No. Spraying alcohol or chlorine all over your body will not kill viruses that have already entered your body. Spraying such substances can be harmful to clothes or mucous membranes (i.e. eyes, mouth). Be aware that both alcohol and chlorine can be useful to disinfect surfaces, but they need to be used under appropriate recommendations.

Can spraying alcohol or chlorine all over your body kill the new coronavirus?

Garlic is a healthy food that may have some antimicrobial properties. However, there is no evidence from the current outbreak that eating garlic has protected people from the new coronavirus.

Can eating garlic help prevent infection with the new coronavirus?

No, antibiotics do not work against viruses, only bacteria.  The new coronavirus (2019-nCoV) is a virus and, therefore, antibiotics should not be used as a means of prevention or treatment.  However, if you are hospitalized for the 2019-nCoV, you may receive antibiotics because bacterial co-infection is possible.

Are antibiotics effective in preventing and treating the new coronavirus?

How to Spot Misinformation

  1. Vet the publisher’s credibility.
    • Would the publishing site meet academic citation standards? Just because a site is popular among your friends does not mean its content is accurate.
    • What is the domain name? Be wary of odd domain names, like “” A url like “abcnews” may appear credible, but note that is a different site masquerading as the original.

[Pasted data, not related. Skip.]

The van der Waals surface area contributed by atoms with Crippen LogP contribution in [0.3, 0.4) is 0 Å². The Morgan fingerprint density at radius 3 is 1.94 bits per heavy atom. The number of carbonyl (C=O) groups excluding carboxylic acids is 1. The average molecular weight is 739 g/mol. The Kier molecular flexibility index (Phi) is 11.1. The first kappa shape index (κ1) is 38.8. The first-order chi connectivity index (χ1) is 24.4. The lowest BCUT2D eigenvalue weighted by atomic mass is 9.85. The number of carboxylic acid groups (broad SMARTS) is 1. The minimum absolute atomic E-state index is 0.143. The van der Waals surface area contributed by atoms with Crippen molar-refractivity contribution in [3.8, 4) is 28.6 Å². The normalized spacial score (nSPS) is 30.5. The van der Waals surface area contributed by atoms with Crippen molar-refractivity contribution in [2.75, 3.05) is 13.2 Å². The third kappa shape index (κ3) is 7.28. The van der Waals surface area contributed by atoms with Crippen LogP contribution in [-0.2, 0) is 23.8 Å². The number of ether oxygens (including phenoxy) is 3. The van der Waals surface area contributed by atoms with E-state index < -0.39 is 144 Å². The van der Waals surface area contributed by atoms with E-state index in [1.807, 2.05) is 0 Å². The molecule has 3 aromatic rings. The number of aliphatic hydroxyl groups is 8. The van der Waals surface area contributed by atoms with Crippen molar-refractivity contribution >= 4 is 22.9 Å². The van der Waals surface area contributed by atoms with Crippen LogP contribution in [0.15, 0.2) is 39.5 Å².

• What’s the publication’s purpose? Read the “About Us” section for more insight into the publisher, leadership, and mission statement. Also, confirm that you have not stumbled upon a satirical news site, like The Onion.
    • Who is the author? Have they published anything else? Be suspicious if the author is a celebrity writing for a little-known site or if the author’s contact information is a gmail address.
  2. Pay attention to quality and timeliness.

    • Do you notice a lot of spelling errors, ALL CAPS, strong language or dramatic punctuation?!?!?! If so, consider using another source. Reputable sources have high proofreading and grammatical standards.  

    • Are you sure the story is current? Verify that an older story isn’t being recycled or taken out of context.
  3.  Check the sources and citations.

    • How did you find the article? If the content showed up in your social media feed or was promoted on a website known for clickbait, proceed with caution. Even if the information was shared by a friend, be sure to vet the publisher’s credibility.

    • Who is (or is not) quoted, and what do they say? If you notice a lack of contributing sources, particularly on complex issues, then something is amiss. Credible journalism is fed by fact-gathering, so a lack of research likely means a lack of credible information.

    • Is the information available elsewhere? If not, then it’s possible that the information is false or the information has not been verified. 

  4. Ask the pros.
    • Try visiting a fact-checking website.

Misinformation and Xenophobia Resources

How to choose your news

Fact Checking Resources